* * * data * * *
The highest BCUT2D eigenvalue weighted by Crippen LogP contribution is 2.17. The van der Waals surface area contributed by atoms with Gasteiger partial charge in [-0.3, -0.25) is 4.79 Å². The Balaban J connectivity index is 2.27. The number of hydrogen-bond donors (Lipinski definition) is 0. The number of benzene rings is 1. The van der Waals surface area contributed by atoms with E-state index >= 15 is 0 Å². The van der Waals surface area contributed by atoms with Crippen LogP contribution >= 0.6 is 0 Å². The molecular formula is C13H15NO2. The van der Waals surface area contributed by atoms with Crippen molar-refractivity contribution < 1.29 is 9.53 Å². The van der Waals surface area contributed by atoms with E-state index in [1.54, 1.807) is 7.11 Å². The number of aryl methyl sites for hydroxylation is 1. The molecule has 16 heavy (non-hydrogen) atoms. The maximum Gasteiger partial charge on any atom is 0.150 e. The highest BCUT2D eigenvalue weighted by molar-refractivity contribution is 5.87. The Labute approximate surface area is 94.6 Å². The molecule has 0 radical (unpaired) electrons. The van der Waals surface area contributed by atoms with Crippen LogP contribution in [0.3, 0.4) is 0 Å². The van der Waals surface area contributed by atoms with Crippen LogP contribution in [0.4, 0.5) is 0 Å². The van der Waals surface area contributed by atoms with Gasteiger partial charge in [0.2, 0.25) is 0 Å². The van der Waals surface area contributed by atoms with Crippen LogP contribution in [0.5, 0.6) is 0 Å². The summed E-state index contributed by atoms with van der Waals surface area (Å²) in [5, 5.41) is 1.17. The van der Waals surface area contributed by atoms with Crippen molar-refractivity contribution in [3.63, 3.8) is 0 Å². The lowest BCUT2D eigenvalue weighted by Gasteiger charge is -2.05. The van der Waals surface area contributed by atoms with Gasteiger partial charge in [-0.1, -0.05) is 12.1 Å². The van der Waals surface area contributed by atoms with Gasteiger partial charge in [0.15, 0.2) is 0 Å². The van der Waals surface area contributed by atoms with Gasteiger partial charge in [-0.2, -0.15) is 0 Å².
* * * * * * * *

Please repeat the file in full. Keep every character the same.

The highest BCUT2D eigenvalue weighted by Crippen LogP contribution is 2.17. The van der Waals surface area contributed by atoms with Gasteiger partial charge in [-0.3, -0.25) is 4.79 Å². The Balaban J connectivity index is 2.27. The number of hydrogen-bond donors (Lipinski definition) is 0. The number of benzene rings is 1. The van der Waals surface area contributed by atoms with E-state index >= 15 is 0 Å². The van der Waals surface area contributed by atoms with Crippen LogP contribution >= 0.6 is 0 Å². The molecular formula is C13H15NO2. The van der Waals surface area contributed by atoms with Crippen molar-refractivity contribution < 1.29 is 9.53 Å². The van der Waals surface area contributed by atoms with E-state index in [1.54, 1.807) is 7.11 Å². The number of aryl methyl sites for hydroxylation is 1. The molecule has 16 heavy (non-hydrogen) atoms. The maximum Gasteiger partial charge on any atom is 0.150 e. The highest BCUT2D eigenvalue weighted by molar-refractivity contribution is 5.87. The Labute approximate surface area is 94.6 Å². The molecule has 0 radical (unpaired) electrons. The van der Waals surface area contributed by atoms with Crippen LogP contribution in [0.3, 0.4) is 0 Å². The van der Waals surface area contributed by atoms with Crippen LogP contribution in [0.4, 0.5) is 0 Å². The van der Waals surface area contributed by atoms with Gasteiger partial charge in [0.2, 0.25) is 0 Å². The van der Waals surface area contributed by atoms with Crippen LogP contribution in [0.5, 0.6) is 0 Å². The summed E-state index contributed by atoms with van der Waals surface area (Å²) in [5, 5.41) is 1.17. The van der Waals surface area contributed by atoms with Crippen molar-refractivity contribution in [3.63, 3.8) is 0 Å². The lowest BCUT2D eigenvalue weighted by Gasteiger charge is -2.05. The van der Waals surface area contributed by atoms with Gasteiger partial charge in [-0.1, -0.05) is 12.1 Å². The van der Waals surface area contributed by atoms with Gasteiger partial charge in [0.15, 0.2) is 0 Å². The van der Waals surface area contributed by atoms with Gasteiger partial charge in [-0.2, -0.15) is 0 Å².